You are hereMay 3, 2021 | Neural Stem Cells
Understanding Neurogenesis within the Olfactory Stem Cell Niche
Review of “Chemokine signaling is required for homeostatic and injury‐induced neurogenesis in the olfactory epithelium” from STEM CELLS by Stuart P. Atkinson
The persistence of self‐renewing stem cells in the mammalian olfactory epithelium supports lifelong neurogenesis and neuroregeneration [1, 2] and complete regeneration after the loss of mature cells . While horizontal basal cells (HBCs) represent quiescent reserve stem cells , the globose basal cells (GBCs) actively proliferate to permit continuous olfactory neurogenesis [5, 6]. Therefore, there has been significant interest in the olfactory epithelium as a model for adult neurogenesis and a source of therapeutically relevant and accessible autologous neural stem cells.
In a recent STEM CELLS study , researchers led by Eva M. Neuhaus (Jena University Hospital, Jena, Germany) describe their exploration of the microenvironmental factors balancing differentiation and self‐renewal of olfactory epithelial stem cells, which focused on neurogenic signaling through the chemokine CXCL12 and its cognate receptor CXCR4 . Overall, their results deepen our understanding of olfactory stem cell niche signaling under steady-state and regenerative conditions and suggest a means to improve autologous olfactory stem cell transplantation approaches.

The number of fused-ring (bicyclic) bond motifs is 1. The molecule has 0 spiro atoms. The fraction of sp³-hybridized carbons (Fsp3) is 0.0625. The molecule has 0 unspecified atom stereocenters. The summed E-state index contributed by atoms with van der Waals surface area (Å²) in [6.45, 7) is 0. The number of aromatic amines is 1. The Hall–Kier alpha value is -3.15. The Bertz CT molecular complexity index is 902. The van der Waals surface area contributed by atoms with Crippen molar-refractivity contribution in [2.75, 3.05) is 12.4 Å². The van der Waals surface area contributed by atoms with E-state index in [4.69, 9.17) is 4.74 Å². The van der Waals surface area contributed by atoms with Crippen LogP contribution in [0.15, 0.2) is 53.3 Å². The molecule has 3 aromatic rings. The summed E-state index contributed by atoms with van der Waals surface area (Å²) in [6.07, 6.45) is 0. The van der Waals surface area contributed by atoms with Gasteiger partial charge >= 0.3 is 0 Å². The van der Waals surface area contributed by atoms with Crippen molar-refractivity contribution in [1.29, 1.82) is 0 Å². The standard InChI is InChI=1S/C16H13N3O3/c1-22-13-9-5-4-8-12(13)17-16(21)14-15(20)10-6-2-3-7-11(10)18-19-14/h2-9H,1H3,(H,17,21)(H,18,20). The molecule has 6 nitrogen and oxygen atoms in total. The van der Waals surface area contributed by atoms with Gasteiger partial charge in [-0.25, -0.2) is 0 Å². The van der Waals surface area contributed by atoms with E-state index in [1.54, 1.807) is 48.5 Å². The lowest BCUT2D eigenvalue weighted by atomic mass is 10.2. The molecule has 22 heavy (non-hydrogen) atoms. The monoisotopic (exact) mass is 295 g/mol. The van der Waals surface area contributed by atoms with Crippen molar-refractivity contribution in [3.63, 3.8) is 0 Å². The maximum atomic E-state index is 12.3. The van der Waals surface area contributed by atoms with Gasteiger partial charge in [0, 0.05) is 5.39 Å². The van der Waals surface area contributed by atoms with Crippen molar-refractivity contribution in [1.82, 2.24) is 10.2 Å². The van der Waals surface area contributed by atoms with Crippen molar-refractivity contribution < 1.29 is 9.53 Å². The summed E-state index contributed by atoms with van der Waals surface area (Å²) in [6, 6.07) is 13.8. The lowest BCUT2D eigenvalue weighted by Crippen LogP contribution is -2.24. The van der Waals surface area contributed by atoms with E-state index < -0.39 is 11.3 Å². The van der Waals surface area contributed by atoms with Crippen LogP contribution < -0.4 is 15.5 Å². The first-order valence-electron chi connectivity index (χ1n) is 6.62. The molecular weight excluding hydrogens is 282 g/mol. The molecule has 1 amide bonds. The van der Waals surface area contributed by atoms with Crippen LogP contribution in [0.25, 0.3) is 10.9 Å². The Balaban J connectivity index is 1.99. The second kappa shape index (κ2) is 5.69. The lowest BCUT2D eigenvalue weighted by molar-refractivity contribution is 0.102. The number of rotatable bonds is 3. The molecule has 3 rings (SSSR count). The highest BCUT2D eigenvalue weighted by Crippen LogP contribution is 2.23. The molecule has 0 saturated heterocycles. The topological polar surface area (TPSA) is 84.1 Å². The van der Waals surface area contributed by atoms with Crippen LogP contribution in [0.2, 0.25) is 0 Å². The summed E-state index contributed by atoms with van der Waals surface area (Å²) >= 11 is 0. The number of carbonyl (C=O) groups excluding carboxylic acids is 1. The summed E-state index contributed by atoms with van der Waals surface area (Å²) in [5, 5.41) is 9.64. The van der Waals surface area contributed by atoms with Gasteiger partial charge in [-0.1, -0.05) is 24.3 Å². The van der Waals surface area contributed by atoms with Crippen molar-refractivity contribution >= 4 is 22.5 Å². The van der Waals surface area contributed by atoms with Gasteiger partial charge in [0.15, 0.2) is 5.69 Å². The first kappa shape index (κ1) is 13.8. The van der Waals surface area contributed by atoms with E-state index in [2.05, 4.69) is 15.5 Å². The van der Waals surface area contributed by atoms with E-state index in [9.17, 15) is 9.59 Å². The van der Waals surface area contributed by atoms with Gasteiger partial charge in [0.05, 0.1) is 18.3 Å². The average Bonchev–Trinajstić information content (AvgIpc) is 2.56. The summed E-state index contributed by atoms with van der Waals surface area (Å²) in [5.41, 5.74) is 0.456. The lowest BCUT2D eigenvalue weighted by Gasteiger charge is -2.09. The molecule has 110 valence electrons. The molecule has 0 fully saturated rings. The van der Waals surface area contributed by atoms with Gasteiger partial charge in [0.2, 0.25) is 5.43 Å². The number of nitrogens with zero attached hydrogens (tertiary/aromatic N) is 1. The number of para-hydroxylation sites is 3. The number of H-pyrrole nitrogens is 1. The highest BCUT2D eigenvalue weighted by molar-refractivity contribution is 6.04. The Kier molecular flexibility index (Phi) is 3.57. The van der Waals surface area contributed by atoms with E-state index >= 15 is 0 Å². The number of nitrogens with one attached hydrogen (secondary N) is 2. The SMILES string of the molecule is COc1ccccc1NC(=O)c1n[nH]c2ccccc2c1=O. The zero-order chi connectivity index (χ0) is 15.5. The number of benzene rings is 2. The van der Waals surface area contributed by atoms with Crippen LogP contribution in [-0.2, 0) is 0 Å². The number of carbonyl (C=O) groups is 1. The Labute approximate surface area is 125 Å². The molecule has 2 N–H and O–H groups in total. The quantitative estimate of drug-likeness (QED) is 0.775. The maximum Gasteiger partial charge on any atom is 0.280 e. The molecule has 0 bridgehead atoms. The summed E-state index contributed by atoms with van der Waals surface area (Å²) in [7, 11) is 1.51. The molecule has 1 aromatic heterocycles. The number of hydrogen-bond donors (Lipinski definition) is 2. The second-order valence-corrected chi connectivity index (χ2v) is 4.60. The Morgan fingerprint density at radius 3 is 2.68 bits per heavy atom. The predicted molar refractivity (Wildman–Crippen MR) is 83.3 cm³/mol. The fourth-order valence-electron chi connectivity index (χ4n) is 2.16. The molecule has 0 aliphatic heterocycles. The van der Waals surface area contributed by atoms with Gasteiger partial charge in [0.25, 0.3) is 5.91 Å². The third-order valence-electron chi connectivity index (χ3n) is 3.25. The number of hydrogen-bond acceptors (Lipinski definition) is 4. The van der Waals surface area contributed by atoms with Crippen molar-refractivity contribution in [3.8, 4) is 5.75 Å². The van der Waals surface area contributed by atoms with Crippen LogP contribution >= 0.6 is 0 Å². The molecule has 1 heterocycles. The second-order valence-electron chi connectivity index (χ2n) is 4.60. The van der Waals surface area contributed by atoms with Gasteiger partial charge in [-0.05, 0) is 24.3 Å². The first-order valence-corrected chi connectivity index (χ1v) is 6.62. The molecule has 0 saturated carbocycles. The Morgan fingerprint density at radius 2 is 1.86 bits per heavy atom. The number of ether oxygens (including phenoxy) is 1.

Initial colocalization analysis by Senf et al. revealed that only proliferative GBCs and their neuronal progenitor progeny (and not HBCs) expressed elevated levels of CXCR4 and only these cells gave rise to neuronal lineage cells in the olfactory epithelium under steady-state conditions. Of note, the levels of CXRX4 expression were much higher in GBCs compared to hippocampal stem cells, suggesting that CXCR4 may support the high rates of neurogenesis in the olfactory epithelium.
During epithelial regeneration following methimazole‐induced injury, activated HBCs transitioned into GBCs, and a considerable increase in the expression of both CXCR4 and CXCL12 accompanied the induced proliferation and expansion of GBCs; however, the perturbation of CXCR4 signaling by the overexpression of CXCL12 (which mimics knockout of Cxcr4) prompted a downregulation of CXCR4 levels, a reduction in proliferation, and the neuronal differentiation of GBCs.
Overall, the authors highlight the critical role of microenvironmental CXCR4 signaling in neurogenesis within the postnatal olfactory epithelium to support the maintenance of normal cellular turnover and regeneration/restoration following injury. Given the existence of pharmacological tools that impact CXCR4/CXCL12 signaling, the authors believe that their findings may help to develop in vitro culture strategies of olfactory epithelium stem cells towards their application in transplant therapies.
For more on the importance of CXCR4-based signaling and further explorations of stem cells of the olfactory epithelium, stay tuned to the Stem Cells Portal!
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